Market volatility may shift rates back to voice in 2019
If predicted volatility pushes firms towards voice trading next year, rates traders will suffer from a heavier administrative burden. Dan Barnes reports.
The effectiveness of electronic trading in supporting liquidity is likely to be tested in the next 12 months. Quantitative easing purchases by the European Central Bank (ECB) will decline towards zero in 2019 (see Fig 1). Matt King, credit products strategist at Citi warned in a July 2018 presentation that risk assets particularly will find themselves jarred by price movements as marginal buyers, such as central banks, step back from the market.
“In the short term, in general when markets get volatile there will be a move to voice as that will give more adequate pricing,” says Hans Bayer, principal trader at NN Investment Partners. “You may even move more to non-comp for prices if that fits the trade.”
Government bond markets in Europe have historically had the highest relative levels of electronic trading, averaging 56.6% by volume between 2015 and 2017, according to analyst firm Greenwich Associates. Regulators have been encouraging its growth across markets, in order to create a more transparent and structured process. As a result, the rates market would see the most marked change in execution style in choppy waters.
“If you look at Italian bond futures, the book is so thin that it has become pretty unreliable,” says Bayer. “It has always been more volatile, and it is hard for banks to put big positions on, so in those markets voice trading is more appropriate.”
It is hard to separate the value that electronic trading provides in delivering more consistent fills for orders, from the markets’ natural liquidity. Citi’s King noted, “Govies are good at finding new buyers” and electronic execution is a catalyst, not an engine, for trading.
“The problem is that the electronification of the market is only applied in areas where the market is already liquid,” says Gianluca Minieri, chief executive officer at Amundi Intermédiation, the trading function for asset manager Amundi. “So I have no doubt that electronic trading drives best execution, but I have more doubt that it increases access to liquidity.”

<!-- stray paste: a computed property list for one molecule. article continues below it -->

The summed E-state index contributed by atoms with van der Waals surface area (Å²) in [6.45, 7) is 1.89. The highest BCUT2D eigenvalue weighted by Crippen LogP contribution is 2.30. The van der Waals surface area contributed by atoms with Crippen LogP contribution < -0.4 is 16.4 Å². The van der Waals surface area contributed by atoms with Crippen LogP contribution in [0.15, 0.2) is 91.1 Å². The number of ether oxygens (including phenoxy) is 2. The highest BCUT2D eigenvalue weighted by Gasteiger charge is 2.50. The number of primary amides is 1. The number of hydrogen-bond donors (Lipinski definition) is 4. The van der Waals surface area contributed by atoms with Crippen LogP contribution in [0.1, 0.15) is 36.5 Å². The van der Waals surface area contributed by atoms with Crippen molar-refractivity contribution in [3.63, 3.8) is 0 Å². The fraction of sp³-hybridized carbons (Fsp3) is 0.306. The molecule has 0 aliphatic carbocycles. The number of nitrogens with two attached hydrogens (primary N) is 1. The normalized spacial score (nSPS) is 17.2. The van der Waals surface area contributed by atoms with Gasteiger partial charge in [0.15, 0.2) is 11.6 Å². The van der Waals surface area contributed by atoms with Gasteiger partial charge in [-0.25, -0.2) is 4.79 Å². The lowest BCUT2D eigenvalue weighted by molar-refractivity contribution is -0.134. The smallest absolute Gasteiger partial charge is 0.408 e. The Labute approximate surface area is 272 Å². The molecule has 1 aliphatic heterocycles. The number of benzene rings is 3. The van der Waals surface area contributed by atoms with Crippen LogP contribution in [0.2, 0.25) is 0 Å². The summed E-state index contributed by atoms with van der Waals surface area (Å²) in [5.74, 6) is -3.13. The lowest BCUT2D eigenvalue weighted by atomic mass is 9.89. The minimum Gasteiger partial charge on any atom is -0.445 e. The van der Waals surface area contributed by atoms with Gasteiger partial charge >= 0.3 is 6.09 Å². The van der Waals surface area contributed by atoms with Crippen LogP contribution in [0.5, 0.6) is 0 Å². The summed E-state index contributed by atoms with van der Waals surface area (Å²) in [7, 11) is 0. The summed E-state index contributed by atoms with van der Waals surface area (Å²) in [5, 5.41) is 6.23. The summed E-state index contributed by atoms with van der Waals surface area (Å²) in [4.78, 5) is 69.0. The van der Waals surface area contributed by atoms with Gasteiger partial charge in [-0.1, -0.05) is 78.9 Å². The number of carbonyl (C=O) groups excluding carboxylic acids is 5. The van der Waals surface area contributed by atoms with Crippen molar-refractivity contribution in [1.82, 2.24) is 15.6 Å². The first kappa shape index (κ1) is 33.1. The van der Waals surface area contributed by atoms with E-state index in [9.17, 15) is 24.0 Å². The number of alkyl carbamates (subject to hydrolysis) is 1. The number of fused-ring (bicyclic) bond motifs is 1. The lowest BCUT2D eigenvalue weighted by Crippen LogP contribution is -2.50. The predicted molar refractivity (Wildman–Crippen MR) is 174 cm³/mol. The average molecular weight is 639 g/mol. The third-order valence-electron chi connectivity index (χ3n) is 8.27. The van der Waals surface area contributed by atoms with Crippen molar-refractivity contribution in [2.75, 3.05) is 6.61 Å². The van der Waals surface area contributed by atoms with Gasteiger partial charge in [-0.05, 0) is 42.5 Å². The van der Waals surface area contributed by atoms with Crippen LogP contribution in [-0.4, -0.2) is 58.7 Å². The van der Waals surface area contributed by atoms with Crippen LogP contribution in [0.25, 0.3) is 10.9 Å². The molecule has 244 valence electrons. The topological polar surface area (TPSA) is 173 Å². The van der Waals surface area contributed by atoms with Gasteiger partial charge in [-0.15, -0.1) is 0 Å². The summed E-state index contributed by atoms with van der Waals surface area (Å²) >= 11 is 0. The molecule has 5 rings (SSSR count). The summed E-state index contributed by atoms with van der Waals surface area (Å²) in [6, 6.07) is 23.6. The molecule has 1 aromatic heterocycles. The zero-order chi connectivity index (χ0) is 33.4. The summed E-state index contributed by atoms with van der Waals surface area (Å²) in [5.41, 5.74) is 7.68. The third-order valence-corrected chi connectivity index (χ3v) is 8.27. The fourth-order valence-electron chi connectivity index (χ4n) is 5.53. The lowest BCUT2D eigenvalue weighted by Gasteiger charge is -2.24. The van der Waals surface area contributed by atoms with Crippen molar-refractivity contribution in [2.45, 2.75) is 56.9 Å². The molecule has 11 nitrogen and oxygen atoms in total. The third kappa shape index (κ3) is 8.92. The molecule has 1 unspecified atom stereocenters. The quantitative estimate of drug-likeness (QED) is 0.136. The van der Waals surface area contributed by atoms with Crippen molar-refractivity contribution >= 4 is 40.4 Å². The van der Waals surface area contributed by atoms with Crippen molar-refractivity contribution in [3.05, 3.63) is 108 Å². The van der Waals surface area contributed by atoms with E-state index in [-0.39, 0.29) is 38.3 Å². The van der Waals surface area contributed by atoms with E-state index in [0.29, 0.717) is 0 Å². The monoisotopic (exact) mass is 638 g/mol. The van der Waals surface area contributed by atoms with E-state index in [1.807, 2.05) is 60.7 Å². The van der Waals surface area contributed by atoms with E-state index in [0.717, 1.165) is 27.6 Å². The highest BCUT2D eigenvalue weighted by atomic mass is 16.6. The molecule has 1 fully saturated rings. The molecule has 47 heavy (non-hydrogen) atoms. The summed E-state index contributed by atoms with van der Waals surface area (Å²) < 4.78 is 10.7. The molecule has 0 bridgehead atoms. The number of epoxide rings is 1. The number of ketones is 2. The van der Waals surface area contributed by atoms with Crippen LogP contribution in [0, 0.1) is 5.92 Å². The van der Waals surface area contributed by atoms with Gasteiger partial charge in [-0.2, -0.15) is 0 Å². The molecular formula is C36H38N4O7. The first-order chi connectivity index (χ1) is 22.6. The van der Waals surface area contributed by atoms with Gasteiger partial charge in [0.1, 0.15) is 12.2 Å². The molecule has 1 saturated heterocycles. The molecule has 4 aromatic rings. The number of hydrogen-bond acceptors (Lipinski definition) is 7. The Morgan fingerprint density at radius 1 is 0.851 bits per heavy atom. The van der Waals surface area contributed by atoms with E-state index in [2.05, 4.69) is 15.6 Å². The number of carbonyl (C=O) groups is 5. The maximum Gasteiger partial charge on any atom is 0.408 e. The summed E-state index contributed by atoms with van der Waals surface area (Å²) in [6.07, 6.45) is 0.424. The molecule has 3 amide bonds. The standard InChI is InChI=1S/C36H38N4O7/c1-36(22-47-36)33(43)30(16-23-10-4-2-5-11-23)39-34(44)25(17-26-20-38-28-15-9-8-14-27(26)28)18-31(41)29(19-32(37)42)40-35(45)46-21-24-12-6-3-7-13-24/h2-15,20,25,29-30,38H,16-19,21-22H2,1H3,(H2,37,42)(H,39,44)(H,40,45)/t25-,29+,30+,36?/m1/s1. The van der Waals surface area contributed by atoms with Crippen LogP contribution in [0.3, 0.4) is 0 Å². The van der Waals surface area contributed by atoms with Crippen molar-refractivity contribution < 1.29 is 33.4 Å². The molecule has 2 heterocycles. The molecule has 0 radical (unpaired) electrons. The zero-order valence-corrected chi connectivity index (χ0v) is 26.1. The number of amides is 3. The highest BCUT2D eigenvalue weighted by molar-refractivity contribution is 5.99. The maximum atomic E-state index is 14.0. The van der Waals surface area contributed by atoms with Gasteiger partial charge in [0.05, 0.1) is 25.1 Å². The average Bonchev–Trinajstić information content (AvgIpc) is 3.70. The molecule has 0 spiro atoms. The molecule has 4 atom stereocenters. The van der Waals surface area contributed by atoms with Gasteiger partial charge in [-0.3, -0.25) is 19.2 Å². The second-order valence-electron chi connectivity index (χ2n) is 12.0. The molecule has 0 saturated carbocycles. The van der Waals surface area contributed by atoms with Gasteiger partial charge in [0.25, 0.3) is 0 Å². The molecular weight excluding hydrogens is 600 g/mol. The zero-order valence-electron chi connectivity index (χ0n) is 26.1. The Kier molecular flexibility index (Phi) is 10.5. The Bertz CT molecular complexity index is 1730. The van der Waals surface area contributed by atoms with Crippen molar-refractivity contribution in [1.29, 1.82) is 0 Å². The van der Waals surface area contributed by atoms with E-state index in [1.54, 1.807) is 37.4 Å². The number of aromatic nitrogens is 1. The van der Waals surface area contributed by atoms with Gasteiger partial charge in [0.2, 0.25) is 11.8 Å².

‘Electronic’ in this case usually means trading via an electronic venue, either a dedicated trading platform or via electronic protocols rather than voice. The request-for-quote (RFQ) model, in which prices are requested from dealers and/or other asset managers is the most common protocol, although auction and central limit order books are also used.
“Whether electronic trading improves the quality of execution depends on what determines best execution for a given order,” says one senior fixed income trader at a UK asset manager. “If speed to market is important because things are moving quickly, then you could argue that physically asking three brokers in competition (‘in comp’) to provide prices might be slower. So if speed is a priority, you could argue that quality of execution is improved using a platform.”
However, electronic trading does not guarantee a better price than a voice trade. Execution quality is affected by market liquidity and activity.
Bayer says, “If you keep on trading electronically in a market where prices are collapsing, you may not be trading at prices that are realistic.”
The transparency provided by trading on a platform can be a problem. If a broker-dealer takes the other side of a client’s trade and that is visible to other banks, the banks may offer at a lower price knowing the broker is a seller.
If a desk trades for retail funds, they will have very public in-flows and outflows, making it easier for counterparties to know if they are a buyer or seller and buy or sell the bonds ahead of the asset manager. As a result they may have to be more reactive to axes offered by dealers instead of going out into the market on an RFQ basis. Voice also enhances feedback and negotiation.
“By voice trading you may be able to counter a bit more; for example Bloomberg doesn’t have a countering function to improve on a bid or offer,” noted one buy-side trader. “You get more colour. But if you only have a few dealers then the volume of activity over voice might leave them stretched, so electronic helps them focus their efforts.”